NICE is committed to developing more relevant guidance for GPs that takes into account the complexity of patients they see in daily practice with multiple long-term conditions, the chairman of NICE told delegates at Pulse Live.
Opening the first day of the conference in London, Professor David Haslam said NICE recognised current single-condition guidance was impractical for GPs dealing with patients with multimorbidities.
And he said NICE shared GPs’ concerns about polypharmacy and over-medicalisation.
Professor Haslam said: ‘Single long-term conditions – which is the way NHS is organised generally apart from primary care – is the rarity.’
‘What I know for certain is taking the NICE guidelines for each [single] condition and adding them together is no way to deliver quality care for that person.’
‘It’s absolutely clear we have to find a way of addressing the whole complex issue of multimorbidity and that’s something NICE is absolutely up for.’
He added: ‘What we don’t believe in is massive polypharmacy, with [a] person taking more and more pills and needing a blood test every third day and having no quality of life – that is not the point of all this. Finding a way to determine what looks good for a patient [with multiple conditions] is extraordinarily important.’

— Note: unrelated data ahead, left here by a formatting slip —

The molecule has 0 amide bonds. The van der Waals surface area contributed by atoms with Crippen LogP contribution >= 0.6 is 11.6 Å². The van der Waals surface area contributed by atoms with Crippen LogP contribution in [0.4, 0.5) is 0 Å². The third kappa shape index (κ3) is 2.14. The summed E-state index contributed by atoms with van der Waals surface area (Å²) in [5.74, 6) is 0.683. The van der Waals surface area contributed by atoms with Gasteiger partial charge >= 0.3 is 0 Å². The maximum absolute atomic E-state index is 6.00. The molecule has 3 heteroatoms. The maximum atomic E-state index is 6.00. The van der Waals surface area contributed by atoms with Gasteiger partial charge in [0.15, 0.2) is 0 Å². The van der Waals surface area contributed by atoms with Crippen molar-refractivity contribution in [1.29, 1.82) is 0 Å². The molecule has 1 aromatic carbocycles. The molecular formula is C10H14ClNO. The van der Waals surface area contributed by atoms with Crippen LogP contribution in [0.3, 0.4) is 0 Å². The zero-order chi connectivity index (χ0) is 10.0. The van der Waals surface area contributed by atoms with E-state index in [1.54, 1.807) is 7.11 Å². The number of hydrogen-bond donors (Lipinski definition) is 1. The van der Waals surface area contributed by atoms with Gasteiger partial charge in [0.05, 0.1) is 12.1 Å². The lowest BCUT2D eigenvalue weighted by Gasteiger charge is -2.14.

Professor Haslam stressed NICE guidance was not intended to ‘force’ clinical decisions about treatments on GPs and their patients. He said recent criticisms over plans to lower the primary prevention threshold for statin treatments to 10%, suggesting GPs would be compelled to put all patients with a 10% risk on statins, were misleading.
NICE had looked at the evidence for clinical and cost-effectiveness in order to come to an informed decision about the threshold. He said targets based on NICE guidance ‘were another matter’ altogether, and that GPs’ responsibility were to their patients first and foremost.
Professor Haslam stressed: ‘The clue is in the word “guide” in guidelines. These are not tramlines.’
He said GPs should be mindful of the statement applying to all NICE guidance: ‘[The] guidance is not mandatory. Healthcare professionals should take NICE guidance fully into account when exercising their clinical judgement but this does not over-ride their responsibility to make decisions appropriate to their circumstances and the wishes of the patient.’